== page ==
Human alienation may be the growing pathology of our age
Feeling and fundamentalism seem to be displacing love and faith in our lives
The Christmas paradigm of love and faith is evaporating. Photograph: Getty Images
If gift-giving is a sign of love, then Christmas qualifies as a season of loving. As the word indicates, Christmas also has a connection to Christian faith. However, this Christmas paradigm of love and faith is evaporating.
Because people are always influenced by the culture they live in, both the experience of loving, and certainly the Christian experience have undergone a cultural tsunami in the lifetime of most of us.
For better or for worse we have moved from a culture of authority to a culture of choice, and since loving and believing are clearly matters of choice, this massive cultural change gives questions about relationships and love, about faith and transcendence a new importance for reflective people.
In 2000, Robert D Putman’s book Bowling Alone pointed to an increase of aloneness and loneliness in society. Eight years later a book by Bill Bishop noted the growth of groups with narrow cultural, political or religious views. He said these groups were not motivated by anything like love but rather by aggressive opposition to other groups. They certainly have no connection with an inclusive and flexible faith in a loving God.
It could be said that love in the form of selfless other-directed concern and healthy faith – however we define it – are gradually being pushed to the edge of the human experience. Loving is being equated with enjoying, and faith with a naive belief in the immediacy of God.
Feeling and fundamentalism seem to be displacing love and faith.
If, for believers, the first Christmas was the self-emptying of a loving God, then for the same believers Christmas must surely be accompanied by a personal self-emptying for others – for the marginalised, the materially poor, the homeless, migrants everywhere and also for our endangered environment.
Today’s cultural flux, the pressurised demands of the workplace and the increased awareness of personal rights combine to make people put increased emphasis on personal interests and to discourage the sharing of free time with others.
Despite an abundance of love still around us, relationships and commitments that in the past were built on mutual trust are changing to become cold calculations of risk and reward – what’s in it for me?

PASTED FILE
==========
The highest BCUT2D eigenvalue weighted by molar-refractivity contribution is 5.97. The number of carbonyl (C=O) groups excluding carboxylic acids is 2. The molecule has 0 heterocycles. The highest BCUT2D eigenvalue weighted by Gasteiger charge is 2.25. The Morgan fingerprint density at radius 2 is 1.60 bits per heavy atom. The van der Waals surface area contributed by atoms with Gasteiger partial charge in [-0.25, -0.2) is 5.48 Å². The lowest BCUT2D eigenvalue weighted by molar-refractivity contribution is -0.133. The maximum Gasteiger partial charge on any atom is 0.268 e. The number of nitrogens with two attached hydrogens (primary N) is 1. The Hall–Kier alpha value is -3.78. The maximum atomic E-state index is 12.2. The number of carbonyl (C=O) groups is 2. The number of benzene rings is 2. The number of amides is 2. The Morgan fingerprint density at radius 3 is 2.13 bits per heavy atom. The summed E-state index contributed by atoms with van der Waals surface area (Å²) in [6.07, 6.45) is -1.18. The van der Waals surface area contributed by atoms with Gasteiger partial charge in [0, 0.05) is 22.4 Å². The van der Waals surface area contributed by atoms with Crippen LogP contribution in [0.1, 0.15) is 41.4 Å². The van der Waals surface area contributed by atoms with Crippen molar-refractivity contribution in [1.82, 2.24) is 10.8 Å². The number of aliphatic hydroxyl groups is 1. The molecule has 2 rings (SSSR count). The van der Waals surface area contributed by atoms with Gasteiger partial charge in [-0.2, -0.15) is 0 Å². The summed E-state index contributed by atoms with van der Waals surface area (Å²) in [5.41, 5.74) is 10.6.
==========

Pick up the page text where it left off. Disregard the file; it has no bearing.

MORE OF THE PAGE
Loving is in danger of becoming a self-interested commercial enterprise where the Christmas paradigm of trust and love are being replaced by the transactional model. The presence of fewer life-long marriages and the massive decrease of priestly and religious vocations seem to confirm this.
The increase of fractured friendships and the loss of any sense of the transcendent may remain surface private experiences and unnoticed social trends, but they can also cause deep and permanent personal harm and lead to significant social problems. They can become profound human issues.
First, the personal. From the moment of conception the human person is hardwired to receive love and later to give it. To be fully human we need to have loving relationships in our lives.
We are not self-made or self-sustained. Loving and being loved are always enriching, but alienation may be the growing pathology of our age. The Jewish philosopher Martin Buber wrote: “Existence will remain meaningless for you if you do not permeate it with active love.”
We all need love. Deep within each of us is the question, “Will someone cry when I die?”
The social fabric also depends on co-operation built on some degree of love. Laws alone are inadequate to hold any society together. The Soviet system could not be held together by the bricks of the Berlin Wall; the Arab Spring dismantled many dictatorships.
Are some modern democracies heading in this direction as they emphasise selfishness, celebrity and screen time? In recent years, churches too are discovering that laws will not keep people attending religious services. Some level of free loving commitment for transcendent reasons is necessary for the pursuit of personal wellbeing, for living together and for achieving common goals.
The poet Robert Browning put this deep truth starkly: “Take away love, and the earth becomes a tomb.” This is true of countries, homes and all groupings. All human interaction now faces a radical challenge.
Most of us support the drive to save our planet. Perhaps there is need for a movement to save our humanity.
Fr Desmond O’Donnell is an Oblate priest , psychologist and author of To Love and to be Loved, published by Dominican Publications.